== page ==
The Worst Filing System Known To Humans

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Reload the Canons!

This series of articles is an attempt to play through The Canon of videogames: your Metroids, your Marios, your Zeldas, your Pokemons, that kind of thing.

Except I'm not playing the original games. Instead, I'm playing only remakes, remixes, and weird fan projects. This is the canon of games as seen through the eyes of fans, and I'm going to treat fan games as what they are: legitimate works of art in their own right that deserve our analysis and respect.

Tuesday, May 29, 2012

The Revolution Will Be Deconstructed

A few years back I happened to read an essay by the famed Italian semiologist and historian Umberto Eco  entitled "The Style of the Communist Manifesto." For me, this essay was a revelation. The possibilities it opened up were stunning.

See, Eco was taking all sorts of ideas from literary criticism and applying it to a revolutionary political document, analyzing it almost as though it was a novel or poem.

For the first time, I realized that any form of media--any form of communication--could be read like a narrative or poetic work, and that the hidden messages in literature weren't just in literature. They were in everything else, too. However, as we aren't taught to look at structures, not in any sort of depth, anyway, they are largely invisible to us.

Eco actually touches upon the problems with this when remarking that there has been little literary analysis of the Communist Manifesto:
"This is a pity, [Eco writes], for it is an astonishing text that skilfully alternates apocalyptic and ironic tones, powerful slogans, and clear explanations, and (if capitalist society really does want to seek revenge for the upheavals these few pages have caused it) even today it should be read like a sacred text in advertising agencies.”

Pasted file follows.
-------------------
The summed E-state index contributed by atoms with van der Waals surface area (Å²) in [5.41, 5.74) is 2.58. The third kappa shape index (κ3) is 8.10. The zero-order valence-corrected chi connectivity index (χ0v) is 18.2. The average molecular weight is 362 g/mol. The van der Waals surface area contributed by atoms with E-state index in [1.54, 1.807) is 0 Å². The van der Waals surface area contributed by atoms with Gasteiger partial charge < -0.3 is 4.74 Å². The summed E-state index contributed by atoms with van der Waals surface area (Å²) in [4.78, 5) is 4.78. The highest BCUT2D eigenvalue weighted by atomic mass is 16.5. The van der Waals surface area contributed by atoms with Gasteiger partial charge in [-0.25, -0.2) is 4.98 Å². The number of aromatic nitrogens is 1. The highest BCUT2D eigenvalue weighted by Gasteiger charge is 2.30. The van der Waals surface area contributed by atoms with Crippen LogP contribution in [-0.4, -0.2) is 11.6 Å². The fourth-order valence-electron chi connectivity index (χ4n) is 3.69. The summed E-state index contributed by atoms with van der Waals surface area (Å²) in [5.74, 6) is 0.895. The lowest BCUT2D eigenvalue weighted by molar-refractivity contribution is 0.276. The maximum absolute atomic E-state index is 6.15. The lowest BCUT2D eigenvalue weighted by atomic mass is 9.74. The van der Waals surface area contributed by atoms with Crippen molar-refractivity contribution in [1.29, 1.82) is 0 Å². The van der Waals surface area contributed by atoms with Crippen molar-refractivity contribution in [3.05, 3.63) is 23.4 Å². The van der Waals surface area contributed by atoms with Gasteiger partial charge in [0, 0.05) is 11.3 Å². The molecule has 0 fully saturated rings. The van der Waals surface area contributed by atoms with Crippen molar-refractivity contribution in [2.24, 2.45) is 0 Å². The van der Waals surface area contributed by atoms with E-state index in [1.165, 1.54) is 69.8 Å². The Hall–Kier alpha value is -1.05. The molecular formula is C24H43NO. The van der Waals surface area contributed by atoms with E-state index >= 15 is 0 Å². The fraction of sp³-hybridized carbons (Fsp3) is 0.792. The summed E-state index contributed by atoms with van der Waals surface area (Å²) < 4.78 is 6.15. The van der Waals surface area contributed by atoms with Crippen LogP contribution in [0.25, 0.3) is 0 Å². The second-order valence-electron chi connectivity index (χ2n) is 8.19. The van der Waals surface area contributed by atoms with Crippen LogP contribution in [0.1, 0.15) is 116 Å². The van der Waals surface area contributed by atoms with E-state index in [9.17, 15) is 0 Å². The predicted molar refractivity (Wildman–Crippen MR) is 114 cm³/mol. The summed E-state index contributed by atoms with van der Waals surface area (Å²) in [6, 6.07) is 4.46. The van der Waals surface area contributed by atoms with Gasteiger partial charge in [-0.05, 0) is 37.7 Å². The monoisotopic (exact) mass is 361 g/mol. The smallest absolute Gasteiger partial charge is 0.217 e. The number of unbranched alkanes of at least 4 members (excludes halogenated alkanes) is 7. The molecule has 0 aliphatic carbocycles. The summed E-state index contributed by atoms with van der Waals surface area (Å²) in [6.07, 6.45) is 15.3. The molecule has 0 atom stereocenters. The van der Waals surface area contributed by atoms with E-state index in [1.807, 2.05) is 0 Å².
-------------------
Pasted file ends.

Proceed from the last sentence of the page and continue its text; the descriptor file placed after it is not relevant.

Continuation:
And it's true. What makes a clever literary construction powerful is the fact that it is invisible. Literary technique is a hidden technique, and it can be used just as easily to support a corporation as to support a revolution, especially if we are not aware of its mechanisms.

Now, the other day I came upon a recently revised version of a document known as the Declaration of Independence of Cyberspace. Reading through it, I was struck, like Eco, with the rhetorical structuring of the text. Naturally, because I am a hack, I decided to steal Eco's schtick and do my own analysis of the document. I want to try and delve into some of the hidden functions of the document and how they shift the argument in largely hidden ways. This isn't an attempt to diminish the importance of the document. I find myself agreeing intellectually with much of the document, to be honest. However, as I said above, these techniques can be used both to declare the Internet's freedom... or ensure its shackling.

Now, if you're familiar with my article style (and if you're not... well, you will be shortly) you know that I can't help but add an extra layer of complication to whatever I do. And sure enough, there's one extra fact that makes this exercise a lot weirder:

There are actually TWO Declarations.

One was written in 1996, in the early days of the 'net's spread, and the other was written just a few weeks ago by some members of Anonymous. The Anonymous version of the document is a revision of the original, which was written by one John Perry Barlow, and has a few minor changes worth analyzing as we go along. In order to better explore this double text, I'll be introducing Barlow's original in normal font color, excised and changed passages in blue, and the Anonymous revisions in red (while leaving out some minor recurring changes such as the change of all Barlow's "I"s to Anonymous's "We"s). As we go through, I'll give a play by play analysis.

Shall we begin?

A Declaration of the Independence of Cyberspace
Already we have a reason to halt our analysis temporarily! And what a better place to start analyzing than the title? This is a great title, actually, because it already signals the revolutionary nature of the passage simply due to its association with the American Declaration of Independence (and other such documents throughout history). Let's dig into the semiotics of that. As I've described in other articles, one of the keys to semiotic theory is that signs--the units of information that convey meaning--exist within networks of association. This means that we can trace the associations throughout the whole document. So, what do we think of when we think of Declarations of Independence, the first major sign here?